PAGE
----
8 Ways to Fake it ’til you Make it!

Fake it 'til You Make it

Before I could hold a decent conversation in Spanish, I had to come up with a few tactics to act like I knew a lot more than I really did. I dove in head first when I arrived in Buenos Aires, trying to learn the language as fast as possible, but the fact is it takes time. So what do you do until that point? I scored the bartending gig right away, but working with all Argentines made it difficult for me to communicate even at the most basic level.

Why fake it? Well, if I didn’t pretend to know more than I really did, eventually people would stop talking to me. If you say “I don’t know” or “I don’t understand” enough times people are going to just start asking somebody else. Especially when it’s a waiter needing a drink or a customer wanting some food.

Below is a list of 8 things that I’ve learned along my quest to learn Spanish and become part of the community. These are things that I’ve done, mistakes I have made and also stuff that I have noticed other English speaking foreigners do.

8 Ways to Fake it ’til You Make it!

1. Master the greeting:

You have to be able to greet anyone and everyone. From taxi drivers and classmates to the hottie at the bar, a solid greeting can make or break a lot for you. This could be the determining factor in you getting ripped off (or not) on the streets. How you say “Hola” is very important. After living in Argentina for about 6 months, I could tell where someone was from as soon as they opened their mouth 75% of the time. Really work on your hello, change up how you say it depending on the person you greet (formal, friend, etc).

Different countries have different salutations, but for Argentina this how you would usually follow “Hola…”

  • “Como estas” – how are you?
  • “Que tal” – what’s up?
  • “Como andas” – how’s it going?
  • “Como te fue” – how did it go (for you)?

P.S. Don’t make it weird… learn how to greet without words also. See: How to Kiss like a Porteño

2. Begin a Sentence:

Once you get past the greeting your first question/remark can also be your last. Instead of saying a very english “Ummm” as you’re thinking of what to say, learn what noise locals make when they think/talk. Like, in many Latin American countries people say “aeeeeee”.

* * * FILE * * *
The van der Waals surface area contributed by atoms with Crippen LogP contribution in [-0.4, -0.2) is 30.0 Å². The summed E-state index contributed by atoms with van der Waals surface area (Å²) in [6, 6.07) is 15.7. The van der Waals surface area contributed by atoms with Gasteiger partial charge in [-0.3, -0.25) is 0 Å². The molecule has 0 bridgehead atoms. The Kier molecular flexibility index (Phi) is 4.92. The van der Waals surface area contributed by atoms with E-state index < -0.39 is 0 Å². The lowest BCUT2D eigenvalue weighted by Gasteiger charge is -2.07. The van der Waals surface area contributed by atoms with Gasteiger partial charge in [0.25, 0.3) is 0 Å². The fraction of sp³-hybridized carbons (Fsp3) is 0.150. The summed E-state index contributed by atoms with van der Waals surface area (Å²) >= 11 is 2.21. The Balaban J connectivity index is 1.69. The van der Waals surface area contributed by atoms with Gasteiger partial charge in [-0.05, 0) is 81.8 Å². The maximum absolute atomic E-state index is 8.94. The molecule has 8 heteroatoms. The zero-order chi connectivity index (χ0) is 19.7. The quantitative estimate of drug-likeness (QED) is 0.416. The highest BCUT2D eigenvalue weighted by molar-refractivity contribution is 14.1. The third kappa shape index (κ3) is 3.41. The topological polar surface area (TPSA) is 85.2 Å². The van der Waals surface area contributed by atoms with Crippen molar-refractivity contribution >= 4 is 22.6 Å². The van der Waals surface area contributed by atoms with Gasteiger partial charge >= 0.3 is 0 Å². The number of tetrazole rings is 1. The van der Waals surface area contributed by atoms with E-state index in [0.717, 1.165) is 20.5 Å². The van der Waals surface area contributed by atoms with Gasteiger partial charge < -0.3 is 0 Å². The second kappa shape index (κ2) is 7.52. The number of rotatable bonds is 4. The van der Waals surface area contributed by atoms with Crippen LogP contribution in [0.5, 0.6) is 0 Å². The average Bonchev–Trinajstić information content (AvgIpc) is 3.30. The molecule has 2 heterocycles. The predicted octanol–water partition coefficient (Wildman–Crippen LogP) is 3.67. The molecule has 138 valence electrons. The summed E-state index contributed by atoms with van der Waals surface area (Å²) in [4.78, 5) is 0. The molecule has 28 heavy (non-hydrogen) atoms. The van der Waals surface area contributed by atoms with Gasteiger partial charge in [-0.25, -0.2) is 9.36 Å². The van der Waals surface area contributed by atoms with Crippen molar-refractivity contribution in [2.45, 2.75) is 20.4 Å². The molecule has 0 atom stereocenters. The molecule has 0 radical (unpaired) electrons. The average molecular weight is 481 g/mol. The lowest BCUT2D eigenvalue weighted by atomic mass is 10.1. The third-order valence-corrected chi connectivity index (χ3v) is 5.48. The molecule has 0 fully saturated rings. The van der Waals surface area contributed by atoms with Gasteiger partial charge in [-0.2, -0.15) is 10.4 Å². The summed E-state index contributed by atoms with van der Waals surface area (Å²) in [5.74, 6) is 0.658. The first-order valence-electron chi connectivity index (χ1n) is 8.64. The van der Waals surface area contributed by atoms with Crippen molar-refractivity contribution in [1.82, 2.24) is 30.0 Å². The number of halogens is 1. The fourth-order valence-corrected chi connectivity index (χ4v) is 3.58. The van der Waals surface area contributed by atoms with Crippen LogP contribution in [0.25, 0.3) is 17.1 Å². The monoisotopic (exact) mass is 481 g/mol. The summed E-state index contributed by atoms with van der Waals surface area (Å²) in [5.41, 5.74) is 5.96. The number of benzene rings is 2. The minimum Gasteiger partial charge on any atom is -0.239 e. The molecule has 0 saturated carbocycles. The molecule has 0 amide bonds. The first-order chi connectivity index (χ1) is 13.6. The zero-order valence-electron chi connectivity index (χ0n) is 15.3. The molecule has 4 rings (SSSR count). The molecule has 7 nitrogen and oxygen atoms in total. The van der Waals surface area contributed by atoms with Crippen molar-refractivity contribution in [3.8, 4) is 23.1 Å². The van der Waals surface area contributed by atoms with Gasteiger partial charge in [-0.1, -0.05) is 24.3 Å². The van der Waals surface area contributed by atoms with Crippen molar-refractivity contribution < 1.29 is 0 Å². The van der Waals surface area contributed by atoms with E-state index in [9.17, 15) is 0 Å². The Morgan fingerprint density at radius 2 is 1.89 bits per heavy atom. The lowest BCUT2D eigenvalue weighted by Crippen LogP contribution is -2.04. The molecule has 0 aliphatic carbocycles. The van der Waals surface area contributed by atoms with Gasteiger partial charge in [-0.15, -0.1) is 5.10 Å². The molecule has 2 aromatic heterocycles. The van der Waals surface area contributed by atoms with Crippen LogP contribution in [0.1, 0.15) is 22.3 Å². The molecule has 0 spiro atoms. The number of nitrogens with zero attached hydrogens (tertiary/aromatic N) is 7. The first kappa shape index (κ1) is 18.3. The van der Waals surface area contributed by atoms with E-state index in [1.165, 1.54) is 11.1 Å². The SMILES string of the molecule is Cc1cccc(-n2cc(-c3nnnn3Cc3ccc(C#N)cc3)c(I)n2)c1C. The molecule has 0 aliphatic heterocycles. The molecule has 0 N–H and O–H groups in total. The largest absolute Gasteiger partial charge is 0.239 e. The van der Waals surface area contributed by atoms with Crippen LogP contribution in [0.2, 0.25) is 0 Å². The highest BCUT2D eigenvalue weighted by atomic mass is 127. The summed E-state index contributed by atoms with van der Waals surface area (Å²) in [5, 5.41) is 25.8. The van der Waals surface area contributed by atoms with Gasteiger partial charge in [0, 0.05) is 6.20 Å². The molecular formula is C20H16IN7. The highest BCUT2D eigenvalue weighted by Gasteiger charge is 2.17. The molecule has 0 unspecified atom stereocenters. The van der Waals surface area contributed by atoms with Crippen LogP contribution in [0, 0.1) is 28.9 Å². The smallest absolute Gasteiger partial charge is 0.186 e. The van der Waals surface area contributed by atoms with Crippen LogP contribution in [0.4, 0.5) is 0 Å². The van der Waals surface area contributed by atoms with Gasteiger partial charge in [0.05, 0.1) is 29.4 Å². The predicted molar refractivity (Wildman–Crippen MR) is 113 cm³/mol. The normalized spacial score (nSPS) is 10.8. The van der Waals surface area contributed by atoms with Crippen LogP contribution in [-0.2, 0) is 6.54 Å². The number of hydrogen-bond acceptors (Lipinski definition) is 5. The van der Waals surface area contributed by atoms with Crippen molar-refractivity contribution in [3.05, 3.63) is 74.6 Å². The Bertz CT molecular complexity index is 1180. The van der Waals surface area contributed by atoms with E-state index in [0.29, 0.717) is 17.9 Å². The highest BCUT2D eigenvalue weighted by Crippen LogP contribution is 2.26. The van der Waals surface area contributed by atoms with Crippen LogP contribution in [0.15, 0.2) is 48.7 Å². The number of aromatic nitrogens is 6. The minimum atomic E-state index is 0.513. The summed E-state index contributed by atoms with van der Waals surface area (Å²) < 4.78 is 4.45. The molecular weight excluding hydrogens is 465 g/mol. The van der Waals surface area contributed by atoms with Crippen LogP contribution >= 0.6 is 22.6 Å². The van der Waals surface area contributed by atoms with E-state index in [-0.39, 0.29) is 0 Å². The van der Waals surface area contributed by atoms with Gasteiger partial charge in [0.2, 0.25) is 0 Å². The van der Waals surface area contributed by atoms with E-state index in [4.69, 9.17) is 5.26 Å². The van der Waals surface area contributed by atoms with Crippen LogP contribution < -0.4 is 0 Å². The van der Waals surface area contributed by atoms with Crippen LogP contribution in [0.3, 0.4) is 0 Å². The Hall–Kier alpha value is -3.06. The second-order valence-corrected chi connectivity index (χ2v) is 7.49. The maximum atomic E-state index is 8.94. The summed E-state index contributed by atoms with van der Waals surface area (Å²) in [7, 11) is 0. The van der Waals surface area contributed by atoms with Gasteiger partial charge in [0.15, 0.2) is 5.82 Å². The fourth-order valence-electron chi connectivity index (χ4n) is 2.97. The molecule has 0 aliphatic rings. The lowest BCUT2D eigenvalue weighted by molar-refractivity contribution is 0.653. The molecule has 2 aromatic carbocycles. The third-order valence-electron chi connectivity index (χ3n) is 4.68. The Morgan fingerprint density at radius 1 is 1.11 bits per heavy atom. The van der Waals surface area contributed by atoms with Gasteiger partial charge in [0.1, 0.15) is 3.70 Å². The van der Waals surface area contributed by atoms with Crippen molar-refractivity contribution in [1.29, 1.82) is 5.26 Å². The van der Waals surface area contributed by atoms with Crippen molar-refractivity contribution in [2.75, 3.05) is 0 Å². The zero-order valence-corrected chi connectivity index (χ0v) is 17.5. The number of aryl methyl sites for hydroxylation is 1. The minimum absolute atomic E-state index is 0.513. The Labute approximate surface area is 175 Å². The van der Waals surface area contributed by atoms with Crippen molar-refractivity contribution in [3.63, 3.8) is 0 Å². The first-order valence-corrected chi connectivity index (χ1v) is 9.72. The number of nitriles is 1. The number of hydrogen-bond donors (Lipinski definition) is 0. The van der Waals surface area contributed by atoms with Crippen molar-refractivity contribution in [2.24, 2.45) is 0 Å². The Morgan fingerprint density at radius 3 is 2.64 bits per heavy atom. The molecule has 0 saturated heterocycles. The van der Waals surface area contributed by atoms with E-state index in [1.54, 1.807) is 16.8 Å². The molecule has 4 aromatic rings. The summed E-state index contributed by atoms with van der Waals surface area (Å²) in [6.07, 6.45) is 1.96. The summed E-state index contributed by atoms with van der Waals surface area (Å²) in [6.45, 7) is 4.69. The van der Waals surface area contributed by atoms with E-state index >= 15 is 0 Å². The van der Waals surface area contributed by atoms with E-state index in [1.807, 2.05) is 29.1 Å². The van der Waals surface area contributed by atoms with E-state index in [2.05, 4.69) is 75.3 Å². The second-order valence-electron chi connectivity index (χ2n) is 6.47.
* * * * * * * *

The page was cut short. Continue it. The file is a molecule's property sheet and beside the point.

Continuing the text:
From there, the hardest part (for me) is starting the sentence and getting the words out correctly. So what I did was start by mumbling. Really! I mumbled in a low, fast voice until I could pick up the part of the sentence where I knew the words. For example, in restaurants, I didn’t know how to say “may I order…” correctly so I mumbled (in an Spanish pitch) until I got to the food/drink I could pronounce. This turned into him not hearing well and not me speaking bad Spanish! Win.

NEXT LEVEL: Say “che” (hey) before everything you say when in Argentina and end with “boludo” (means stupid but is used for much more). Most popular phrase… Che boludo!

3. Stop saying YES:

I have noticed that a lot of tourists will say “si” all the time when speaking with someone in Spanish. Don’t. It’s not like the scene in Dumb & Dumber when they pick up the Mexican hitchhikers and sing Mockingbird.

If you understand what someone is saying try using other words like “claro” (clearly) or “como no” (why not – formal). If you don’t understand, wait for your moment to say so. If you think it’s important, try “como?”(huh?) or “la vuelta” (come again) like you didn’t hear them.

NEXT LEVEL: When agreeing with someone or excepting something, say “dale” (doll-A) instead of “si” which is the colloquial way of saying “okay”.

4. Question Master:

Learn question words. They will help you communicate with everything.

  • “Que” – What
  • “Quien” – Who
  • “Como” – How
  • “Cual” – Which
  • “Cuando” – When
  • “Cuanto” – How much
  • “Cuantos” – How many
  • “Donde” – Where
  • “Porque” – Why

5. Speak with Conviction:

Many Americans and Brits I’ve met, who “speak good Spanish” are too embarrassed or nervous about really speaking the dialect. When learning a new language you have to open your mouth and really focus on the sounds of the word. Once I know what I want to say, I speak soft but with conviction.

This kind of contradicts the mumbling but they really do work together nicely. I over exaggerate the words when I read them in a menu. Even if the word is in English I say it with as much Spanish as possible. Like Vodka is pronounced “BOdka” and Buffalo, New York is “BOOffalo, Nueva SHork”. Sometimes for fun, I even pretend to struggle with the English words on the menu. It gets the waiter all thrown off to where I’m from.